The concept of risk management is as old as business itself, but it’s fair to say that the nature of risk continues to change in line with social, technological and economic evolution. The next 12 months will be no exception to this rule, with recent studies suggesting that Brexit and cyber threats will pose the biggest threat to commercial growth in 2019.
In the case of Brexit, the biggest concern revolves around lost access to the single market and regulatory changes, many of which cannot be tackled until the terms of the UK’s exit have been confirmed.
In this post, we’ll consider three potential risk management strategies and ask why they’re successful in certain instances.
Accept or Avoid the Risk
The key to successful risk management lies with decisiveness, as you look to identify a specific risk and deal with it directly.
One option is to either accept or avoid the risk in question, based on your knowledge and analysis of how it’s likely to impact on your business.
For example, when accepting a risk, you’re acknowledging its presence and making a conscious decision to deal with it if and when it impacts on your venture. This is a good strategy when dealing with relatively small risks, as it negates the need to invest in a costly and time consuming management strategy that’s largely unnecessary.
Conversely, you could adapt your plans to ensure that you avoid the risk. This is an excellent way of dealing with known risks such as impending legislation or regulatory changes, with training providing a simple solution that sidesteps this issue entirely.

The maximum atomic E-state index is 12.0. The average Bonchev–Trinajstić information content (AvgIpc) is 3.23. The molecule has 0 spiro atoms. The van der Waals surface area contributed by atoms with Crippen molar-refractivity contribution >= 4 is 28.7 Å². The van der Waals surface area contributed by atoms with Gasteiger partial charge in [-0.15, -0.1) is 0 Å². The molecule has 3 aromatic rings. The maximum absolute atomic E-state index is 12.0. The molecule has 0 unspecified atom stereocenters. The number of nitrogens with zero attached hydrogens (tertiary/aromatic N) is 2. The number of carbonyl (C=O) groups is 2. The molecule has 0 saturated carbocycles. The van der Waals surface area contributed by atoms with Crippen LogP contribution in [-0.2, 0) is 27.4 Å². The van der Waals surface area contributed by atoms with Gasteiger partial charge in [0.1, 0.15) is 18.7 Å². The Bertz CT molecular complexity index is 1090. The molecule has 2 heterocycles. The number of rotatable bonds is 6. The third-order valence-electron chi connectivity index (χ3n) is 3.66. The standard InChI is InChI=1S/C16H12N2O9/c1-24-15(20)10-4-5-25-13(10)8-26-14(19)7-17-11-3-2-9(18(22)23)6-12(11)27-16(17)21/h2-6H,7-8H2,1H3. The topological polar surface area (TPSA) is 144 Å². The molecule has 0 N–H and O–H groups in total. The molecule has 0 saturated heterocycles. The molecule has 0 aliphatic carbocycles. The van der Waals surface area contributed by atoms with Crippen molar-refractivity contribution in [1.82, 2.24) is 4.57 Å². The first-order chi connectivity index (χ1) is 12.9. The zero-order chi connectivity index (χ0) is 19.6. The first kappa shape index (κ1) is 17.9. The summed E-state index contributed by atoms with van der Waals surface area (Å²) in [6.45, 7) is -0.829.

Mitigate or Transfer the Risk
In some instances, risks may be too large or overt to simply accept or avoid, meaning that you’ll need to invest in more detailed and complex management strategies.
You could choose to mitigate the risk, for example, which is arguably the most common strategy used when dealing with direct threats to a commercial venture. This technique simply requires you to limit the potential impact of a particular risk, or minimise the chances of it affecting your business in the first place.
Transferring risk is another strategy that can help when engaging in multi-party agreements, and one that requires you to shift the impact and management of the threat to a third-party.
This is commonplace when managing pension funds, particularly those in which a small number of pensioners assume a large portion of overall liability. In this instance, the risk can be transferred and ultimately reduced through a buy-in that covers the highest individual liabilities, with service providers like Hymans capable of assisting in this respect.
Exploit the Risk
Now we come to the most fascinating and risk-laden approach, which involves exploiting a particular risk to increase profit and drive growth.
This is an excellent technique when dealing with a slightly more complex risk-reward ratio, or in instances where a threat can also have a positive impact on markets, businesses and investors alike.
The best example of this exists in the financial markets, where currency investors often leverage the marginal nature of derivatives to profit even as values depreciate.
In this case, market risks and downturns are directly leveraged through individual trades, in a bid to achieve a profit that’s far higher than the original sum of capital invested.